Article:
Abstract: Microfoundational or bottom-up models aim to reproduce high-scale behavior of a system by modeling interactions between lower-scale entities. Epstein and Forber (2013) posit five virtues of microfoundational models, claiming they have advantages over other model types. I argue that bottom-up modeling is not so special. The virtues Epstein and Forber associate with microfoundational models are not exclusive to bottom-up models. Analysis of cancer modeling shows that middle-out modeling that spans multiple spatial and temporal scales also embodies these virtues. These virtues cannot differentiate between bottom-up and middle-out modeling, thereby suggesting we ought to be pluralists with respect to biological modeling.

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“Darwin reading Macleay: a re-assessment”(10/27/16)

October 27, 2016

Aaron Novick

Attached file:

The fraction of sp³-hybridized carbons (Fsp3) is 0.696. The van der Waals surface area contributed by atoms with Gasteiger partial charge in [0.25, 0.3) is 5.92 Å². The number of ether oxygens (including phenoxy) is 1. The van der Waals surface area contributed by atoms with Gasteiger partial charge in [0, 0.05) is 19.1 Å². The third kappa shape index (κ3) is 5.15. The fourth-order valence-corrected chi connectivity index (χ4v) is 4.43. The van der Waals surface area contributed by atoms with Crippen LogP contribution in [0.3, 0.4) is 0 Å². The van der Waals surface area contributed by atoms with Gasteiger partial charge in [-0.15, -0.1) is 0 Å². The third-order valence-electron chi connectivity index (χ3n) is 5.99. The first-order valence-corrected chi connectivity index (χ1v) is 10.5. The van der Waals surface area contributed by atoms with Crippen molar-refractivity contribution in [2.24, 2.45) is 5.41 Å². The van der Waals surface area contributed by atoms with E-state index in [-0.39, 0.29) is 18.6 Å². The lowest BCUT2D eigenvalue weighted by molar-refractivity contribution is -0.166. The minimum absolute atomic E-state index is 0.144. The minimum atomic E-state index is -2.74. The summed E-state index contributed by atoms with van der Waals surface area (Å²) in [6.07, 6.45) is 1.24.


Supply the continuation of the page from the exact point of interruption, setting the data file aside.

Abstract: It has long been recognized that, from July 1837 to November 1838, Darwin engaged extensively with William Sharp Macleay’s quinarian system of classification. His species notebooks are full of attempts to explain how the strange patterns “discovered” by the quinarians could have appeared plausible. But there is a puzzle. The first indication that Darwin actually read any of Macleay’s work does not appear until February 1838. By this time, Darwin’s opinion of the quinarian system had taken a decided turn for the worse. And indeed, in his comments on Macleay’s work that he had read, we see little attempt to further develop his explanations (away) of the quinarian system. Nonetheless, he read a great deal of Macleay’s work at this time. Why did he do so, if his interest in the quinarian system was waning? I argue that what Darwin found interesting in Macleay’s work was not his defense of the quinarian system, but his views on more general topics: (a) the distinction between humans and animals, (b) the distinction between species and varieties, and (c) the methodology of classification. I suggest, further, that Darwin’s reflections on Macleay’s methodology led to a shift in Darwin’s thinking that persisted into the Origin.